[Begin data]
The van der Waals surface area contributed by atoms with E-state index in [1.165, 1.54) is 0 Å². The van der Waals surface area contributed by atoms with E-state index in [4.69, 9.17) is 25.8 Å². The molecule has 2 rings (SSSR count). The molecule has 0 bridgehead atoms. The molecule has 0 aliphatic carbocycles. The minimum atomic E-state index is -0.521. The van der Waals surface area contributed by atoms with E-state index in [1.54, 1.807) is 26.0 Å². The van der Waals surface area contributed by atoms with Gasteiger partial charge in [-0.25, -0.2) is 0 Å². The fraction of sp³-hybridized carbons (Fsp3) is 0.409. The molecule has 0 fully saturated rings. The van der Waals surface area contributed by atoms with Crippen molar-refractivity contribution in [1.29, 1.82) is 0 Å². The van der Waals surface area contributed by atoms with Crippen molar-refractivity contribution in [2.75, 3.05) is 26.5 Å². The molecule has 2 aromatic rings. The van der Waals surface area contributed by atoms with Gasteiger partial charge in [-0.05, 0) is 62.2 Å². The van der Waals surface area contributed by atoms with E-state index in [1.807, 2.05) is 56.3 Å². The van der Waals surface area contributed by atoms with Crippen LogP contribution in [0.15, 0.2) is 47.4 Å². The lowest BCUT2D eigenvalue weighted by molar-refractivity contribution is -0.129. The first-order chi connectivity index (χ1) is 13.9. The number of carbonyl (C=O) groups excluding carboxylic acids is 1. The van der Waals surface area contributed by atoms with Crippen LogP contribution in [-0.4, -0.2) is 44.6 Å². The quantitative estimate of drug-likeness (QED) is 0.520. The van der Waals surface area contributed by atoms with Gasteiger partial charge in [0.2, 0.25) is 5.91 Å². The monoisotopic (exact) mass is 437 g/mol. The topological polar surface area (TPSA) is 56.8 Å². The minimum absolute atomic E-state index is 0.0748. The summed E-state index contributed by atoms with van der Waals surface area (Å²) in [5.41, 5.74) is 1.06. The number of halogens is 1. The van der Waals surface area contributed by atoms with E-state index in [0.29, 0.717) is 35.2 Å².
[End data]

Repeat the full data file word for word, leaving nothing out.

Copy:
The van der Waals surface area contributed by atoms with E-state index in [1.165, 1.54) is 0 Å². The van der Waals surface area contributed by atoms with E-state index in [4.69, 9.17) is 25.8 Å². The molecule has 2 rings (SSSR count). The molecule has 0 bridgehead atoms. The molecule has 0 aliphatic carbocycles. The minimum atomic E-state index is -0.521. The van der Waals surface area contributed by atoms with E-state index in [1.54, 1.807) is 26.0 Å². The van der Waals surface area contributed by atoms with Gasteiger partial charge in [-0.25, -0.2) is 0 Å². The fraction of sp³-hybridized carbons (Fsp3) is 0.409. The molecule has 0 fully saturated rings. The van der Waals surface area contributed by atoms with Crippen molar-refractivity contribution in [1.29, 1.82) is 0 Å². The van der Waals surface area contributed by atoms with Crippen molar-refractivity contribution in [2.75, 3.05) is 26.5 Å². The molecule has 2 aromatic rings. The van der Waals surface area contributed by atoms with Gasteiger partial charge in [-0.05, 0) is 62.2 Å². The van der Waals surface area contributed by atoms with E-state index in [1.807, 2.05) is 56.3 Å². The van der Waals surface area contributed by atoms with Crippen LogP contribution in [0.15, 0.2) is 47.4 Å². The lowest BCUT2D eigenvalue weighted by molar-refractivity contribution is -0.129. The first-order chi connectivity index (χ1) is 13.9. The number of carbonyl (C=O) groups excluding carboxylic acids is 1. The van der Waals surface area contributed by atoms with Crippen LogP contribution in [-0.4, -0.2) is 44.6 Å². The quantitative estimate of drug-likeness (QED) is 0.520. The van der Waals surface area contributed by atoms with Gasteiger partial charge in [0.2, 0.25) is 5.91 Å². The monoisotopic (exact) mass is 437 g/mol. The topological polar surface area (TPSA) is 56.8 Å². The minimum absolute atomic E-state index is 0.0748. The summed E-state index contributed by atoms with van der Waals surface area (Å²) in [5.41, 5.74) is 1.06. The number of halogens is 1. The van der Waals surface area contributed by atoms with E-state index in [0.29, 0.717) is 35.2 Å².